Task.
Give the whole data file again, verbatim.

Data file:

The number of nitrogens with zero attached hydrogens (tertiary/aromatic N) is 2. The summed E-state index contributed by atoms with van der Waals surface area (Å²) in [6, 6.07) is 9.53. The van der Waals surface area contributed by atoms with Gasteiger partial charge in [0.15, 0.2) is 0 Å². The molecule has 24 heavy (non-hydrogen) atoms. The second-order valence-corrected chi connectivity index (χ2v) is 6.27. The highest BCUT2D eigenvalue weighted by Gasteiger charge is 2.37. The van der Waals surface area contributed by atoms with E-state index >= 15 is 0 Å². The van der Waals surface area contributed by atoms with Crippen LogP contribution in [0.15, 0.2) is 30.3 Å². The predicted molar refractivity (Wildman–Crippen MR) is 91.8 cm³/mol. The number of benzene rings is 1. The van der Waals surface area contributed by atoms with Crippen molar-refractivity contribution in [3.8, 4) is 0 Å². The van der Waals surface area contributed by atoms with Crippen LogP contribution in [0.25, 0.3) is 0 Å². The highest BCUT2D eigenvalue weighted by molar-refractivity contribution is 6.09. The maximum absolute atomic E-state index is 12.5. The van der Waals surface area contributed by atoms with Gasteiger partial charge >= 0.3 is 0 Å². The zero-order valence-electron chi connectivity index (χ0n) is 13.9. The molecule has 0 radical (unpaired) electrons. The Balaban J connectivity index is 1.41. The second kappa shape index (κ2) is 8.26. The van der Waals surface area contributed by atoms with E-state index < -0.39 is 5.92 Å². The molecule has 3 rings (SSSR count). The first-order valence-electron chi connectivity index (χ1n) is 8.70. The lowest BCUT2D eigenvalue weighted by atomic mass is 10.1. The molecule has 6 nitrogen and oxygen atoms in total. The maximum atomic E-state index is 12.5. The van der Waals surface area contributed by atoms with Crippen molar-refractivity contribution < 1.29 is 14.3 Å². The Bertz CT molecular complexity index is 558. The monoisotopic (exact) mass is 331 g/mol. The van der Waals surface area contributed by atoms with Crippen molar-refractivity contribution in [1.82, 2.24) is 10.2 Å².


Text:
The number of nitrogens with zero attached hydrogens (tertiary/aromatic N) is 2. The summed E-state index contributed by atoms with van der Waals surface area (Å²) in [6, 6.07) is 9.53. The van der Waals surface area contributed by atoms with Gasteiger partial charge in [0.15, 0.2) is 0 Å². The molecule has 24 heavy (non-hydrogen) atoms. The second-order valence-corrected chi connectivity index (χ2v) is 6.27. The highest BCUT2D eigenvalue weighted by Gasteiger charge is 2.37. The van der Waals surface area contributed by atoms with E-state index >= 15 is 0 Å². The van der Waals surface area contributed by atoms with Crippen LogP contribution in [0.15, 0.2) is 30.3 Å². The predicted molar refractivity (Wildman–Crippen MR) is 91.8 cm³/mol. The number of benzene rings is 1. The van der Waals surface area contributed by atoms with Crippen molar-refractivity contribution in [3.8, 4) is 0 Å². The van der Waals surface area contributed by atoms with Crippen LogP contribution in [0.25, 0.3) is 0 Å². The highest BCUT2D eigenvalue weighted by molar-refractivity contribution is 6.09. The maximum absolute atomic E-state index is 12.5. The van der Waals surface area contributed by atoms with Gasteiger partial charge >= 0.3 is 0 Å². The zero-order valence-electron chi connectivity index (χ0n) is 13.9. The molecule has 0 radical (unpaired) electrons. The Balaban J connectivity index is 1.41. The second kappa shape index (κ2) is 8.26. The van der Waals surface area contributed by atoms with E-state index < -0.39 is 5.92 Å². The molecule has 3 rings (SSSR count). The first-order valence-electron chi connectivity index (χ1n) is 8.70. The lowest BCUT2D eigenvalue weighted by atomic mass is 10.1. The molecule has 6 nitrogen and oxygen atoms in total. The maximum atomic E-state index is 12.5. The van der Waals surface area contributed by atoms with Crippen molar-refractivity contribution < 1.29 is 14.3 Å². The Bertz CT molecular complexity index is 558. The monoisotopic (exact) mass is 331 g/mol. The van der Waals surface area contributed by atoms with Crippen molar-refractivity contribution in [1.82, 2.24) is 10.2 Å².